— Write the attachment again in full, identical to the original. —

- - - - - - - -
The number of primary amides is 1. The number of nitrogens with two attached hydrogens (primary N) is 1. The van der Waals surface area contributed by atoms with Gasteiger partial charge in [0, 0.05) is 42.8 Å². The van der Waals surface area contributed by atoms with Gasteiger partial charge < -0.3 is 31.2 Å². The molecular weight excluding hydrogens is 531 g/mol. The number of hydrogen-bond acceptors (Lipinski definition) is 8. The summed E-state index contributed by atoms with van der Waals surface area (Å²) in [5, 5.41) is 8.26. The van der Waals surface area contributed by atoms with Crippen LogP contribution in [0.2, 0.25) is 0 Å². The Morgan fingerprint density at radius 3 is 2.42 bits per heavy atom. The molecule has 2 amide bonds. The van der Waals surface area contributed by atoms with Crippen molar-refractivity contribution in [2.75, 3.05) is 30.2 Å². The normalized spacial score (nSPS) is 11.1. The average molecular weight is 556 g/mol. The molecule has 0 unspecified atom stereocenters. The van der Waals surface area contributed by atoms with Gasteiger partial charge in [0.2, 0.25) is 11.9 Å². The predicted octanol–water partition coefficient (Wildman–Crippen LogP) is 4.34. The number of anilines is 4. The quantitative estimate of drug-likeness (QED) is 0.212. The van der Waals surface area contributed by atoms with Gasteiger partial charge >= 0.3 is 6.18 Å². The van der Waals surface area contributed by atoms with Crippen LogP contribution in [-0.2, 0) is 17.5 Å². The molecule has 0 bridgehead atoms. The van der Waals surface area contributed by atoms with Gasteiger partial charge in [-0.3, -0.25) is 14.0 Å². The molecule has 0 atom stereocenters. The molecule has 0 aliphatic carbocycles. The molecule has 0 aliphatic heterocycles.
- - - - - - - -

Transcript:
The number of primary amides is 1. The number of nitrogens with two attached hydrogens (primary N) is 1. The van der Waals surface area contributed by atoms with Gasteiger partial charge in [0, 0.05) is 42.8 Å². The van der Waals surface area contributed by atoms with Gasteiger partial charge < -0.3 is 31.2 Å². The molecular weight excluding hydrogens is 531 g/mol. The number of hydrogen-bond acceptors (Lipinski definition) is 8. The summed E-state index contributed by atoms with van der Waals surface area (Å²) in [5, 5.41) is 8.26. The van der Waals surface area contributed by atoms with Crippen LogP contribution in [0.2, 0.25) is 0 Å². The Morgan fingerprint density at radius 3 is 2.42 bits per heavy atom. The molecule has 2 amide bonds. The van der Waals surface area contributed by atoms with Crippen molar-refractivity contribution in [2.75, 3.05) is 30.2 Å². The normalized spacial score (nSPS) is 11.1. The average molecular weight is 556 g/mol. The molecule has 0 unspecified atom stereocenters. The van der Waals surface area contributed by atoms with Gasteiger partial charge in [0.2, 0.25) is 11.9 Å². The predicted octanol–water partition coefficient (Wildman–Crippen LogP) is 4.34. The number of anilines is 4. The quantitative estimate of drug-likeness (QED) is 0.212. The van der Waals surface area contributed by atoms with Gasteiger partial charge >= 0.3 is 6.18 Å². The van der Waals surface area contributed by atoms with Crippen LogP contribution in [-0.2, 0) is 17.5 Å². The molecule has 0 bridgehead atoms. The van der Waals surface area contributed by atoms with Gasteiger partial charge in [-0.3, -0.25) is 14.0 Å². The molecule has 0 atom stereocenters. The molecule has 0 aliphatic carbocycles. The molecule has 0 aliphatic heterocycles.